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This day in knuckleballing history: April 4, 1989

This day in knuckleballing history: April 4, 1989: In a matchup of the two winningest pitchers in the majors over the past seven seasons, it was the knuckleballing Charlie Hough who outpitched Tigers ace Jack Morris, a future Hall of Famer, as the Texas Rangers beat Detroit 4-0 on Opening Day.

From 1982 to 1988, Hough had recorded 111 victories with a 3.58 ERA and 84 complete games. Morris, meanwhile, had logged 126 wins with a 3.55 ERA and 97 complete games during that same stretch.

But in this opening-day matchup, it was Hough who pitched just a bit better with a complete-game five-hitter with two walks and five strikeouts.

“Charlie’s my idol,” Morris, who fired a six-hitter with eight strikeouts, told USA Today afterward. “Just once in my life I’d like to pitch a game without sweating the way he does. Just once before I die, that’s all I ask. It must be great.”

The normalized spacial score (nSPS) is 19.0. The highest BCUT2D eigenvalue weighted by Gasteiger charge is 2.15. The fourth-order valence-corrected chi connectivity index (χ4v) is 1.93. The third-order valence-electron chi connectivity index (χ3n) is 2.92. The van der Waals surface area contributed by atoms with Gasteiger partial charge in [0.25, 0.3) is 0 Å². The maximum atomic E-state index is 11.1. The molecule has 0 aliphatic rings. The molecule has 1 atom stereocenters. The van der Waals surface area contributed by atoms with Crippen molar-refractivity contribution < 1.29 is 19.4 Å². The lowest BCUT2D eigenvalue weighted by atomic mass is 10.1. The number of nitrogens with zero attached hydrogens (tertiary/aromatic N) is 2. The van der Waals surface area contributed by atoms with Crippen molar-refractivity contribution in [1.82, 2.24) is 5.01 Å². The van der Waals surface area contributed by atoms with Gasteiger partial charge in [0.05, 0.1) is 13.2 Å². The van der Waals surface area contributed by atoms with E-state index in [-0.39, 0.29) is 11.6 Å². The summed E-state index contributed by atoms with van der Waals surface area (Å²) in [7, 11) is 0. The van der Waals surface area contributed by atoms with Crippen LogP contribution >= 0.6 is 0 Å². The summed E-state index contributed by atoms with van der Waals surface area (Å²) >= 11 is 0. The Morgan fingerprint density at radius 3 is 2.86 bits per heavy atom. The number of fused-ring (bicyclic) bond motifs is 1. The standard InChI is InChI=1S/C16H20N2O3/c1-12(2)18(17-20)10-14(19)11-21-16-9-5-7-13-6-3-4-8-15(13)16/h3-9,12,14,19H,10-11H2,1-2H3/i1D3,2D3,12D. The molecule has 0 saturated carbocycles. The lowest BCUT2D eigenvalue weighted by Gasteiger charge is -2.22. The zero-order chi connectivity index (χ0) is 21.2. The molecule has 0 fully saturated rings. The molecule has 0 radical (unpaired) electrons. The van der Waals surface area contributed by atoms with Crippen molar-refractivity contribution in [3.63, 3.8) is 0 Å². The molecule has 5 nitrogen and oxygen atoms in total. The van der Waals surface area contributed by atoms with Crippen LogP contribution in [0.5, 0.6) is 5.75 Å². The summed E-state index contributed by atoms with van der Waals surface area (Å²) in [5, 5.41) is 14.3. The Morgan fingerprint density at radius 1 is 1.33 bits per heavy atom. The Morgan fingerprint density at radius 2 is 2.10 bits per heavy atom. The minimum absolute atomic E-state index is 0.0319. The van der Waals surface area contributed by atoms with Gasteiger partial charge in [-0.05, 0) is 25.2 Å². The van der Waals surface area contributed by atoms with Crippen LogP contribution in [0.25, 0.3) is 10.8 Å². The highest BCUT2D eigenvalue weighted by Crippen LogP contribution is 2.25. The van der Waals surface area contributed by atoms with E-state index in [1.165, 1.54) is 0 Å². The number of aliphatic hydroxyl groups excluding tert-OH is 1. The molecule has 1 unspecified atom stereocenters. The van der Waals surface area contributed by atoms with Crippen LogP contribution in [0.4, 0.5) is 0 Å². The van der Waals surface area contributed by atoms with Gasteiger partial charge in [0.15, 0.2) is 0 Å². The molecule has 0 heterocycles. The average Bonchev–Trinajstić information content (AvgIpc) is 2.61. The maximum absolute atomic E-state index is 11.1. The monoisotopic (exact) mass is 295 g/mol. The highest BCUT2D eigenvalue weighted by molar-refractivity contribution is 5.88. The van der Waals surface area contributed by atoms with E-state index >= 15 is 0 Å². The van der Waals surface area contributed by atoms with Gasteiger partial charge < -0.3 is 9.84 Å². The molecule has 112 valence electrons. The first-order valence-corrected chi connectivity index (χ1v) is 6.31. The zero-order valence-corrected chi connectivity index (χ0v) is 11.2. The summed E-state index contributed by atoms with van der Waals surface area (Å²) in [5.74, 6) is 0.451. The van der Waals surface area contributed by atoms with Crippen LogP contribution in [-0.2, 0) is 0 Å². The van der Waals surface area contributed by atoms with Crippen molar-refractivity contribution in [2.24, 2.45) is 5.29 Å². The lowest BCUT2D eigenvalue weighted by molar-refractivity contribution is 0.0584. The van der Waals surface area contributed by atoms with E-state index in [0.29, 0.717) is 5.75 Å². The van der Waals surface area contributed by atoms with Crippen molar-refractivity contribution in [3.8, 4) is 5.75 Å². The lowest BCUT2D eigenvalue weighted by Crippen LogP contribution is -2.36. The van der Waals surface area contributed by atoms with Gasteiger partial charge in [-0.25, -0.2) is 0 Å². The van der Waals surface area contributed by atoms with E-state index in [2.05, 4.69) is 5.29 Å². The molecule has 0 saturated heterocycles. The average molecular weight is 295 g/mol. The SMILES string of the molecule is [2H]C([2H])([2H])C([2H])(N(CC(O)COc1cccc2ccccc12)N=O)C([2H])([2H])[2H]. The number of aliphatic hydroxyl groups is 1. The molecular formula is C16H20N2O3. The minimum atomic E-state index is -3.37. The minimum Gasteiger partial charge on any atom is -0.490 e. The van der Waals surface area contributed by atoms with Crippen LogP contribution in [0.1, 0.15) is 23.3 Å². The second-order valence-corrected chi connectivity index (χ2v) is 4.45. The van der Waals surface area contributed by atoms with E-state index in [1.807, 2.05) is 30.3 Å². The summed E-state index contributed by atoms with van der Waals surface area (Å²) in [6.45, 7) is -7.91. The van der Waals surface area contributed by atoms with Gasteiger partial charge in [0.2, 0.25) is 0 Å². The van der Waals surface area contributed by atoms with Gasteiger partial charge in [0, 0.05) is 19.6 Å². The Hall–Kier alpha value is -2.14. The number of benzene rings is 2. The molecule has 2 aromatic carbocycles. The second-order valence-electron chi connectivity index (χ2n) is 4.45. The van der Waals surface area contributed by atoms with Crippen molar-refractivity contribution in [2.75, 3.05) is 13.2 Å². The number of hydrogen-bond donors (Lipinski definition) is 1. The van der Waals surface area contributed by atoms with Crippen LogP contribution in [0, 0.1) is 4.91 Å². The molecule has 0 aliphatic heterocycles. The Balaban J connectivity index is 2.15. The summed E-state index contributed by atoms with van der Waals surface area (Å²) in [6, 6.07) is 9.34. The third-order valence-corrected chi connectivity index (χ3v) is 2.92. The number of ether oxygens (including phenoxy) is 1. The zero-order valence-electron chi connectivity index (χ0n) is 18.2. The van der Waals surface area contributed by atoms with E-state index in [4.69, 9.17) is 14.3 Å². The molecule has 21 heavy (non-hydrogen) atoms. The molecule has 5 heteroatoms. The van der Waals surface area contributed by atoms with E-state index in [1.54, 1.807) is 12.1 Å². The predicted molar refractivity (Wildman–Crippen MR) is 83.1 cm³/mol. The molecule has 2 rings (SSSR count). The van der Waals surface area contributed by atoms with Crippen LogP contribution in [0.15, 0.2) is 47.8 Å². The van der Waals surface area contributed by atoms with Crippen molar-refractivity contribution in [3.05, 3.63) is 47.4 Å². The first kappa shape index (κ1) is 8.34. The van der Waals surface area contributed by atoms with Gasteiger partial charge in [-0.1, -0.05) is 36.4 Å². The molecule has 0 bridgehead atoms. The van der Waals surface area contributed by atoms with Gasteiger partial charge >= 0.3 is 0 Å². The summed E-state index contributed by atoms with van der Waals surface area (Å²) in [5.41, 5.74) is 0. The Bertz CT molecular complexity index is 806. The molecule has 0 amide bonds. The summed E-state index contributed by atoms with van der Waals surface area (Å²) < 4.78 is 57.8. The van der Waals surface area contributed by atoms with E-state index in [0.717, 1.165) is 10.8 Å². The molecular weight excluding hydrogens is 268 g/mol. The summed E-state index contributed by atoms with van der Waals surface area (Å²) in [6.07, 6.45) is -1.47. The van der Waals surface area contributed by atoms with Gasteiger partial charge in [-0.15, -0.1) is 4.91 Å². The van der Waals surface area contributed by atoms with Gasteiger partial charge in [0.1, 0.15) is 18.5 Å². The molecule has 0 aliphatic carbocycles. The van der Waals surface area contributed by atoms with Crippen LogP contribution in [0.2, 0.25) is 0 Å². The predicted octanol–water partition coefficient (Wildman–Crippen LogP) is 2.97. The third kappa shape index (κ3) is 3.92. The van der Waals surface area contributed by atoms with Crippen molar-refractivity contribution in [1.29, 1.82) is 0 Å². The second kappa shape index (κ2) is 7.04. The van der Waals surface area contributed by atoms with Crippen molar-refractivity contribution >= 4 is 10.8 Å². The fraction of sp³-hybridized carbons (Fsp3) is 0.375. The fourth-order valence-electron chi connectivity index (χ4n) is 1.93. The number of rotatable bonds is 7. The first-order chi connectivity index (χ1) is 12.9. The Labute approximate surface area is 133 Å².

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What Cy Young?

I was asked the following question on Quora.com earlier today:

How many times has a Cy Young award winner gone 0-2 or worse in the post-season?

My response was as follows:

Well, it’s happened to the best. Obviously, I am assuming this question was posted following Los Angeles Dodger lefty Clayton Kershaw‘s second loss in the 2014 NL Division Series against the St. Louis Cardinals, a defeat that sent L.A. home for the winter.

In 1997, Seattle’s Randy Johnson, the AL Cy Young winner two years earlier (and a 20-game winner in that current season), went 0-2 against Baltimore in the Division Series as the Mariners lost three games to one. The following year, Johnson was 0-2 for Houston in the NL Division Series versus Kevin Brown’s San Diego Padres, with the 102-win Astros embarrassed in four games. (In 1997, Johnson was 20-4 with a 2.28 ERA, finishing second in the Cy Young race to Roger Clemens. In 1998, the Big Unit was 10-1 with a 1.28 ERA following a late-season trade to the Astros.)